Growing Number of EU Countries Levying CO2 Taxes on Cars and Incentivizing Plug-ins
21 April 2010
|EU countries with CO2-based taxation policies by year since 2006. Data: ACEA. Click to enlarge.|
At present, 17 of the 27 EU Member States levy CO2-related taxes on passenger cars, and 15 governments provide tax incentives for electrically chargeable vehicles, according to the newly published European Automobile Manufacturers’ Association (ACEA) Tax Guide 2010. In 2009, motor vehicle taxes in the EU 15 amounted to €377 billion (US$505 billion) or 3.4% of GDP.
The seventeen EU countries that levy passenger car taxes partially or totally based on the car’s carbon dioxide emissions and/or fuel consumption are: Austria, Belgium, Cyprus, Denmark, Finland, France, Germany, Ireland, Latvia, Luxembourg, Malta, the Netherlands, Portugal, Romania, Spain, Sweden and the United Kingdom.
By April last year, sixteen Member States had CO2-related taxation, up from fourteen in 2008, eleven in 2007 and nine in 2006. New to the list are Germany, that introduced such system in the summer of 2009, and Latvia. Italy chose not to prolong its one-year fleet renewal scheme which included both CO2-based incentives and incentives for electric vehicles.
Incentives for electrically chargeable vehicles are now applied in all western European countries with the exceptions of Italy and Luxembourg. New to the list is Belgium. The Czech Republic and Romania take the number of Member States up to fifteen. The incentives mainly consist of tax reductions and exemptions, as well as of bonus payments for the buyers of electric vehicles.
ACEA says that the European car industry supports the further introduction of the fiscal incentives for fuel efficiency. Tax measures are an important tool in shaping consumer demand towards fuel-efficient cars, and help create a market for breakthrough technologies, notably during the introduction phase. Innovations generally first enter the market in low volumes and at a significant cost premium, and this needs to be offset by a positive policy framework.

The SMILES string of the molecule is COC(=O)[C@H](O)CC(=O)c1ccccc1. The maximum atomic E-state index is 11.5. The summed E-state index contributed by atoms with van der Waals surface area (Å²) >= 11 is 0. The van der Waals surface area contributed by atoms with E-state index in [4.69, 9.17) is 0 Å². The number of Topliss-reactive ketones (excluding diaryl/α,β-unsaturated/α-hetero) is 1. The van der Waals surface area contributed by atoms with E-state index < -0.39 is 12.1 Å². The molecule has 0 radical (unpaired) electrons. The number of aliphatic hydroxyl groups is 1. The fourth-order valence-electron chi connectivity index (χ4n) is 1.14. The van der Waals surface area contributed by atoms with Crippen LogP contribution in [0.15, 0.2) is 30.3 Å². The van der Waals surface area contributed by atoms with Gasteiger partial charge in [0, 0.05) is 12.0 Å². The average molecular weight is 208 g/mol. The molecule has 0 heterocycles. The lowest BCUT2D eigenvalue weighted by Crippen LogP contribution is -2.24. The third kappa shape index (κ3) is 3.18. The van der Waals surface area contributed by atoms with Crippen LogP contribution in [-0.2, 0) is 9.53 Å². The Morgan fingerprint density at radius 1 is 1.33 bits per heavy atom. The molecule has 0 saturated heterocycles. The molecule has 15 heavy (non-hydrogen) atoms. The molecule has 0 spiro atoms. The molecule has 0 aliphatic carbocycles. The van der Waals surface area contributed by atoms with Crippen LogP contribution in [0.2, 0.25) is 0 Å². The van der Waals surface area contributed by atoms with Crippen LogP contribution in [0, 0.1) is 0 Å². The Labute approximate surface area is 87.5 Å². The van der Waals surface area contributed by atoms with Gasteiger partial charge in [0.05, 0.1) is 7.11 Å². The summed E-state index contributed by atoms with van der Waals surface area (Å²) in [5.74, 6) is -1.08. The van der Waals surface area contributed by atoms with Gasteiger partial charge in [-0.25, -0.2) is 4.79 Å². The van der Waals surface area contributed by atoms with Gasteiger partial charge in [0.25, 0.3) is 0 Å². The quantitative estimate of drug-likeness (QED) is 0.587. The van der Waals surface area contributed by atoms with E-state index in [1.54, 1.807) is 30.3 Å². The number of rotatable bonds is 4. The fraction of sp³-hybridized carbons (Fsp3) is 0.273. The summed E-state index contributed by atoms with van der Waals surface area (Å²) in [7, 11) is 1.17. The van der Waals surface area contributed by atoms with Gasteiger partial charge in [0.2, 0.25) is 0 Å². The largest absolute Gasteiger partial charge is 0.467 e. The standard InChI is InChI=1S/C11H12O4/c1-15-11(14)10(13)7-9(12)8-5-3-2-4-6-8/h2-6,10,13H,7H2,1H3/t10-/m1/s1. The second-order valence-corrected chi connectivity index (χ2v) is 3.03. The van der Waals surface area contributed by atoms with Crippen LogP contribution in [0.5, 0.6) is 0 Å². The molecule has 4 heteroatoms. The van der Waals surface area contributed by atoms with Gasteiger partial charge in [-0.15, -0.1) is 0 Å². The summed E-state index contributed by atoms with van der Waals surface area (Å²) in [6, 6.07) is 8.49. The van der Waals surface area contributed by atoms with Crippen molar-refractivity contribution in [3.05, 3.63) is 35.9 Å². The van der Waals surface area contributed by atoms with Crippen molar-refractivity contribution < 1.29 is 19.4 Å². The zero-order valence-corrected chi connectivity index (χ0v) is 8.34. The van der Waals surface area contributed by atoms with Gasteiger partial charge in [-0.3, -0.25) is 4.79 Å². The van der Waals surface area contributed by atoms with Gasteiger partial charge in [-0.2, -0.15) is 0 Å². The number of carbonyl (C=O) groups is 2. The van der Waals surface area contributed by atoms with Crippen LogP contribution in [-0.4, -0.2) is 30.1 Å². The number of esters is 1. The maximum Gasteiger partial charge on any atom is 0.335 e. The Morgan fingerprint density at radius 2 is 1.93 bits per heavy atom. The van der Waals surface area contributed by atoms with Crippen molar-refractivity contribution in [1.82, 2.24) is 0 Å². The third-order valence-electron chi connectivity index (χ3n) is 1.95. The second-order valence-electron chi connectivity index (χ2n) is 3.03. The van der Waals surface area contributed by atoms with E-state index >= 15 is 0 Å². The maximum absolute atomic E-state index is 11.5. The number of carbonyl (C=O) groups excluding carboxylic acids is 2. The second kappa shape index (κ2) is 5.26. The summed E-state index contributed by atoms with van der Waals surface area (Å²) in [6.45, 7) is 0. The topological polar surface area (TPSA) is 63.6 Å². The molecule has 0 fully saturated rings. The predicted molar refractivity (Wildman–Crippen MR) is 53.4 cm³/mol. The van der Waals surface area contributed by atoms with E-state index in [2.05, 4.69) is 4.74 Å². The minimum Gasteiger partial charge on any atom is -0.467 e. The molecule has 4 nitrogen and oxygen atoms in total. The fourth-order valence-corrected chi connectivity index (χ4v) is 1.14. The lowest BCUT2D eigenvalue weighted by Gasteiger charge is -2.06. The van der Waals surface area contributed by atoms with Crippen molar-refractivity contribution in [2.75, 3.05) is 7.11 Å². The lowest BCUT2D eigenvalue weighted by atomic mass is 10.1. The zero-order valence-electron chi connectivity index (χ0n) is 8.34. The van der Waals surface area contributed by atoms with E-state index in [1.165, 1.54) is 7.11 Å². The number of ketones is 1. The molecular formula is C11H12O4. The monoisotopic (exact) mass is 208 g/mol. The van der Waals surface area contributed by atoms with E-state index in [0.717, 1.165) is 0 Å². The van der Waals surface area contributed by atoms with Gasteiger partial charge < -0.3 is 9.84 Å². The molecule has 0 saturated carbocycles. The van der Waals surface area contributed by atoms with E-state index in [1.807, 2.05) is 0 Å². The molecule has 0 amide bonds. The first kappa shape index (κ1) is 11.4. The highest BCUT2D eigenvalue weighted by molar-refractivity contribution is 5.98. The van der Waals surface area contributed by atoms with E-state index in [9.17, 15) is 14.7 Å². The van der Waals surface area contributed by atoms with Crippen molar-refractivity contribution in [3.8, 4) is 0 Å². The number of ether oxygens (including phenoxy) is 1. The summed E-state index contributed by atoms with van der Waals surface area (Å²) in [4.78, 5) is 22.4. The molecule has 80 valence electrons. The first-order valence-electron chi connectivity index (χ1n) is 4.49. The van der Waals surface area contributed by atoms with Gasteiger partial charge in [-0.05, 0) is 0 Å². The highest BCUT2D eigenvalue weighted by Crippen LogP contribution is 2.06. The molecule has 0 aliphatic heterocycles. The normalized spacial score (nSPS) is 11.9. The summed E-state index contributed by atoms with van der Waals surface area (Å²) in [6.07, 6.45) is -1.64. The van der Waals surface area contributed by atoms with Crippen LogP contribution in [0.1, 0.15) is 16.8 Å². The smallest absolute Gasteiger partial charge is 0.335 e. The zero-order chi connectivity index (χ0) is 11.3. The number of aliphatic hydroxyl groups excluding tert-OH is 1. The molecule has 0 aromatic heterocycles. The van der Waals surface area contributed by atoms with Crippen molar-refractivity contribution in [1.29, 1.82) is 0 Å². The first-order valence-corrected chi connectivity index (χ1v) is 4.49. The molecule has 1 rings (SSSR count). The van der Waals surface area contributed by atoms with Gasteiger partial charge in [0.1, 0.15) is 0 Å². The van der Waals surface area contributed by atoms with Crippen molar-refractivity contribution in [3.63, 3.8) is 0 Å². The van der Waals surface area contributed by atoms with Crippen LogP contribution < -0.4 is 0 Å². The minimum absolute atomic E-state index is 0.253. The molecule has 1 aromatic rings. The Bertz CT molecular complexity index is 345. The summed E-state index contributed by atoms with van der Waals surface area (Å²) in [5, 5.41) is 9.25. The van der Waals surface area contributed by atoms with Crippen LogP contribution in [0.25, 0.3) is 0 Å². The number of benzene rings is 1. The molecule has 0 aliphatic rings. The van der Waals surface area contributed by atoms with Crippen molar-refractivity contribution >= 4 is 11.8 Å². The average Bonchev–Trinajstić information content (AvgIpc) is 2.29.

ACEA says that the failure to harmonize tax systems weakens the environmental benefits that CO2-based taxation and incentives can bring. European automakers have long called for the abolition of car registration taxes which are still widely applied in the EU. Generally, registration taxes threaten fleet renewal. A harmonized CO2-based tax regime for cars should be a priority, the association says, applying a linear, technology-neutral system that is budget-neutral in end-effect. It would maximize emission reductions, support manufacturers and maintain the integrity of the single market.
In 2009, the market share of cars emitting 120 gCO2/km had risen to 25%. Cars with emission above 160 gCO2/km accounted for 23% of the market, compared to 39% in 2006 and to 80% in 1995.
The annual ACEA Tax Guide gives an overview of motor vehicle taxation in the twenty-seven Member States of the European Union, the countries of the European Free Trade Association as well as Turkey and, for the first time, Brazil China, India, Japan, Korea, Russia and the United States.
The Tax Guide is compiled with the help of the national associations of motor vehicle manufacturers or importers and describes in detail the taxes that are levied on the sale, registration, ownership and the use of motor vehicles in each country.
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